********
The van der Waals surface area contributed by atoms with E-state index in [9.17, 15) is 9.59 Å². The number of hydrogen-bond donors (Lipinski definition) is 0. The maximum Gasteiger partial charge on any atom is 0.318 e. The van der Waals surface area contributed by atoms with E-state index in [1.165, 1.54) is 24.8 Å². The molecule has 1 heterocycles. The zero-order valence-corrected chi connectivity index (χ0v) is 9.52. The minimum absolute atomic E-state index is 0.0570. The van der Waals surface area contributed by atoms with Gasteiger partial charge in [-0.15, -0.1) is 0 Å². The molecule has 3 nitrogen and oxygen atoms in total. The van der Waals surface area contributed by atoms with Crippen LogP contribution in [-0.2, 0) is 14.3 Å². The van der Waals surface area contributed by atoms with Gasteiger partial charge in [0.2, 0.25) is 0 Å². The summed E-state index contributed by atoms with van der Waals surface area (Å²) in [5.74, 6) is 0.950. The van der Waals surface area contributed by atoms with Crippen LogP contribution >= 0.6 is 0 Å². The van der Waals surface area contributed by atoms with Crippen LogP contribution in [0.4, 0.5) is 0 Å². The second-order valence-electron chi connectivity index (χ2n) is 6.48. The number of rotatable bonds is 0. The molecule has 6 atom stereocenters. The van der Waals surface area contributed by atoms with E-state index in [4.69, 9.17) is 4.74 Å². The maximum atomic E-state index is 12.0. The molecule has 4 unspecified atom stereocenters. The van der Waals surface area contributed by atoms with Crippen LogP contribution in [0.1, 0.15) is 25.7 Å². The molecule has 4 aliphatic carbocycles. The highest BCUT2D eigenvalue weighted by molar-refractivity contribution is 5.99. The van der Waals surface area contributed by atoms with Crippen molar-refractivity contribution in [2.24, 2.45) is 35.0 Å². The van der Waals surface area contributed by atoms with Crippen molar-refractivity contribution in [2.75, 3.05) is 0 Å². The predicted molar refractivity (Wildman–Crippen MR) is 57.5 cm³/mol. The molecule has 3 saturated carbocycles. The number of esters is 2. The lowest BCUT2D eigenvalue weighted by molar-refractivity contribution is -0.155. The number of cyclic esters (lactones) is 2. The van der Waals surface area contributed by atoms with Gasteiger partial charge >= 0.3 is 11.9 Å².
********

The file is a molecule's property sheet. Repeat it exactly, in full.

The van der Waals surface area contributed by atoms with E-state index in [9.17, 15) is 9.59 Å². The number of hydrogen-bond donors (Lipinski definition) is 0. The maximum Gasteiger partial charge on any atom is 0.318 e. The van der Waals surface area contributed by atoms with E-state index in [1.165, 1.54) is 24.8 Å². The molecule has 1 heterocycles. The zero-order valence-corrected chi connectivity index (χ0v) is 9.52. The minimum absolute atomic E-state index is 0.0570. The van der Waals surface area contributed by atoms with Gasteiger partial charge in [-0.15, -0.1) is 0 Å². The molecule has 3 nitrogen and oxygen atoms in total. The van der Waals surface area contributed by atoms with Crippen LogP contribution in [-0.2, 0) is 14.3 Å². The van der Waals surface area contributed by atoms with Gasteiger partial charge in [0.2, 0.25) is 0 Å². The summed E-state index contributed by atoms with van der Waals surface area (Å²) in [5.74, 6) is 0.950. The van der Waals surface area contributed by atoms with Crippen LogP contribution >= 0.6 is 0 Å². The van der Waals surface area contributed by atoms with Crippen LogP contribution in [0.4, 0.5) is 0 Å². The second-order valence-electron chi connectivity index (χ2n) is 6.48. The number of rotatable bonds is 0. The molecule has 6 atom stereocenters. The van der Waals surface area contributed by atoms with E-state index in [4.69, 9.17) is 4.74 Å². The maximum atomic E-state index is 12.0. The molecule has 4 unspecified atom stereocenters. The van der Waals surface area contributed by atoms with Crippen LogP contribution in [0.1, 0.15) is 25.7 Å². The molecule has 4 aliphatic carbocycles. The highest BCUT2D eigenvalue weighted by molar-refractivity contribution is 5.99. The van der Waals surface area contributed by atoms with Crippen molar-refractivity contribution in [2.24, 2.45) is 35.0 Å². The van der Waals surface area contributed by atoms with Crippen molar-refractivity contribution in [2.75, 3.05) is 0 Å². The predicted molar refractivity (Wildman–Crippen MR) is 57.5 cm³/mol. The molecule has 3 saturated carbocycles. The number of esters is 2. The lowest BCUT2D eigenvalue weighted by molar-refractivity contribution is -0.155. The number of cyclic esters (lactones) is 2. The van der Waals surface area contributed by atoms with Gasteiger partial charge >= 0.3 is 11.9 Å².